Chances are you don’t want to babysit your vacuum. That means you’re looking for a robot that can traverse different floor types or maneuver around furniture without needing help. This is especially true if you have dark flooring, as infrared sensors might confuse a black carpet with a ledge, and refuse to pass over it. We test vacuums on hardwood, tile, and darkly colored rugs to see how well they manage the transitions across various surfaces.
Battery life is also an important factor to consider based on the size of your home. In general, most robot vacuums can run for at least 60 to 70 minutes, which should be enough to tackle many apartments and single-floor homes. If you have a bigger living area, you’ll want to look for something in the 90-minute range so it can hit every room in the house before requiring a recharge. To test this, we charge the battery to full, start a cleaning cycle, and time how long the robot runs before it needs to be docked. And if a robot says it can automatically dock, we check to see if it can easily find its way home.
Another note on battery life: The number you see listed in the chart above is our tested result in normal mode. High-power or other modes often bring that number down a bit.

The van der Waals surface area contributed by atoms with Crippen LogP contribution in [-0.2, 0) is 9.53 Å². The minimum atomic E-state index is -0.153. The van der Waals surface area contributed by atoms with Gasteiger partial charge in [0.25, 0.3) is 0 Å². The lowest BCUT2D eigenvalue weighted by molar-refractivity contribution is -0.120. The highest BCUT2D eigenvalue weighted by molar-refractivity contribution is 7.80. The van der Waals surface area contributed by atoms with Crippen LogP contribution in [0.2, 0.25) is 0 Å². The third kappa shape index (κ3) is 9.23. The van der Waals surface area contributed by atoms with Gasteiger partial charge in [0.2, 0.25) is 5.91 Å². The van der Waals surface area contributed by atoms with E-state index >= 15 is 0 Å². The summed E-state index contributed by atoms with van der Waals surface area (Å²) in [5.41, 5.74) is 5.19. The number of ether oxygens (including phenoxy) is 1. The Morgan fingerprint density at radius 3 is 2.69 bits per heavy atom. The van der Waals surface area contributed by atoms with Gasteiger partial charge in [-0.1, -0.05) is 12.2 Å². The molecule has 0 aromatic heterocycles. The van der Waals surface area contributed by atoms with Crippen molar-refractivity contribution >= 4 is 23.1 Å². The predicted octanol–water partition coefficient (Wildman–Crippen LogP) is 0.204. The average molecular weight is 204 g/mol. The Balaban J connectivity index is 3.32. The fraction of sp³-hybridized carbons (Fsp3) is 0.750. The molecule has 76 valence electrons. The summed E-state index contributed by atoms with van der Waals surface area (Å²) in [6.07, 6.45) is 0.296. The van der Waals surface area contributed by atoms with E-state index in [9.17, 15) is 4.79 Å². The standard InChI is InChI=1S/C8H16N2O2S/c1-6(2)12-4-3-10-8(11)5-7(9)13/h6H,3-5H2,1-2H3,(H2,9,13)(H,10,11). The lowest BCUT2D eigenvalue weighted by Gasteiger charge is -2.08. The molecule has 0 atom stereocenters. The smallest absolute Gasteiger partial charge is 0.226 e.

Most robot vacuums are reliable when it comes to getting rid of standard household detritus, so you don’t really have to worry about whether or not they’ll be able to suck up lint, dirt, or hair. Since we test all the robot vacuums in the same home environment, we check how full dustbins get and whether obvious debris like food particles and visible dust bunnies are picked up. We also note whether the robot uses a random or methodical cleaning pattern. Random cleaners often run across the same space multiple times but take a longer time to get everything. Methodical cleaners don’t take as long, but may only pass through a room once unless programmed otherwise.
Finally, we test how easy it is to set up, program, and control the robot. Some only require an initial battery charge, while others ask you to install side brushes and batteries. For connected bots, app design and reliable Bluetooth or Wi-Fi connectivity are major factors that impact your experience. We provide a detailed analysis of our experience in each review.